The Arctic

The Arctic is particularly threatened by climate change. Arctic research primarily takes place in Greenland where we use time series from the monitoring programmes conducted at Nuuk in South-West Greenland and Zackenberg in North-East Greenland (NERO and ZERO), combined with gradient studies from north to south and from ice cap to coast, to study climate effects on runoff areas and associated lake systems. We use the data for both model development and management of the Arctic nature areas and their resources. We work closely together with Greenland Institute of Natural Resources (https://natur.gl/) and the Arctic Research Centre (ARC), and thereby we are also part of the Arctic Science Partnership (ASP).


International collaboration

We have a large international network. We work directly with universities in Uruguay, Brazil, Argentina, USA, Canada, Greenland (Greenland Institute of Natural Resources) and all the Nordic countries, and through EU projects there is direct collaboration with universities and research institutions in Turkey and most other European countries. There is also close contact with China, where we work directly together with the Chinese Academy of Sciences (CAS), partly through research projects, partly through the Sino-Danish Centre (SDC).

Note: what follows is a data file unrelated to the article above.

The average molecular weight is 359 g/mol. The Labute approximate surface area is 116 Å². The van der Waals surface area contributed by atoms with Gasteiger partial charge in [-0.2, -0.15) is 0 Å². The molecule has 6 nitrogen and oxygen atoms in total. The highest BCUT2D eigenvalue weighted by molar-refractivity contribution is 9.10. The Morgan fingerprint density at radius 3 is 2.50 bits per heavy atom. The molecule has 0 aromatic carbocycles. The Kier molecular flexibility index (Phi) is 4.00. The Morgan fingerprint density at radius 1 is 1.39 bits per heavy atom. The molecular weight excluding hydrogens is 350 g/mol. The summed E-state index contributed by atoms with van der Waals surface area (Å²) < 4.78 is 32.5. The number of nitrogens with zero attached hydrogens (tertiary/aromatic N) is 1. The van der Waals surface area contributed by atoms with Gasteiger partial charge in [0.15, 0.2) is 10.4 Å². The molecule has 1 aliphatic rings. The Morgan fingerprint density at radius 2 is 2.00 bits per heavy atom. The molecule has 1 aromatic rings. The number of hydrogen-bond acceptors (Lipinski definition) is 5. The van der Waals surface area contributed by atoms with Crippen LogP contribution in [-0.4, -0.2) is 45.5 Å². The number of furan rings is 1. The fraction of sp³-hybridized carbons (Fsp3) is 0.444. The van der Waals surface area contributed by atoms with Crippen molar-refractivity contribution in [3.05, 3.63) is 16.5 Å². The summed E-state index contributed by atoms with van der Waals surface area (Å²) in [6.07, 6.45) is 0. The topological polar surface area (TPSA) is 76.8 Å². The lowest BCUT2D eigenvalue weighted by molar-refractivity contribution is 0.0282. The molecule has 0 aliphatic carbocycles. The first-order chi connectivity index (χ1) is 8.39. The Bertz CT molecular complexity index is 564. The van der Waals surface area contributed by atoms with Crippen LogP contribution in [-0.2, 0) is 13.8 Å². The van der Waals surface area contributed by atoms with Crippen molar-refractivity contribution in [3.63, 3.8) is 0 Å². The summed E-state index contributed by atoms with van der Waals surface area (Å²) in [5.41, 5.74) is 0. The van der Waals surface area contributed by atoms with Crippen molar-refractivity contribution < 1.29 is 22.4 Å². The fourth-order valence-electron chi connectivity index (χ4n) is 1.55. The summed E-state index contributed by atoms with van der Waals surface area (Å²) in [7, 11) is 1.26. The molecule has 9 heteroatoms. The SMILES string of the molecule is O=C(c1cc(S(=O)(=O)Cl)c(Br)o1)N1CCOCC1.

Through DANIDA, we participate in collaborative projects on Lake Tanganyika in Tanzania and Lake Bosumtwi in Ghana.

Here, you can read more about the RELAB project in Ghana.


Stream ecology

We have many kilometres of streams in Denmark, and depending on how it is calculated, the figure ranges between 30,000 and 60,000 km. The streams interact closely with the surrounding landscape, and they are therefore particularly vulnerable to human activities in their immediate surroundings, which contribute to changing both nutrient conditions and hydromorphological conditions. Most Danish streams have been straightened and deepened, and frequent weed cuttings have significant impacts on the aquatic plants and animals and thus also on the ecological state assessed according to the Water Framework Directive. Our research addresses both basic scientific and application-oriented questions and is often conducted in close collaboration with the Department of Biology at AU as well as other national and international research institutions, with a particular focus on also elucidating the role of streams in the green transition, and how various tools can contribute to this.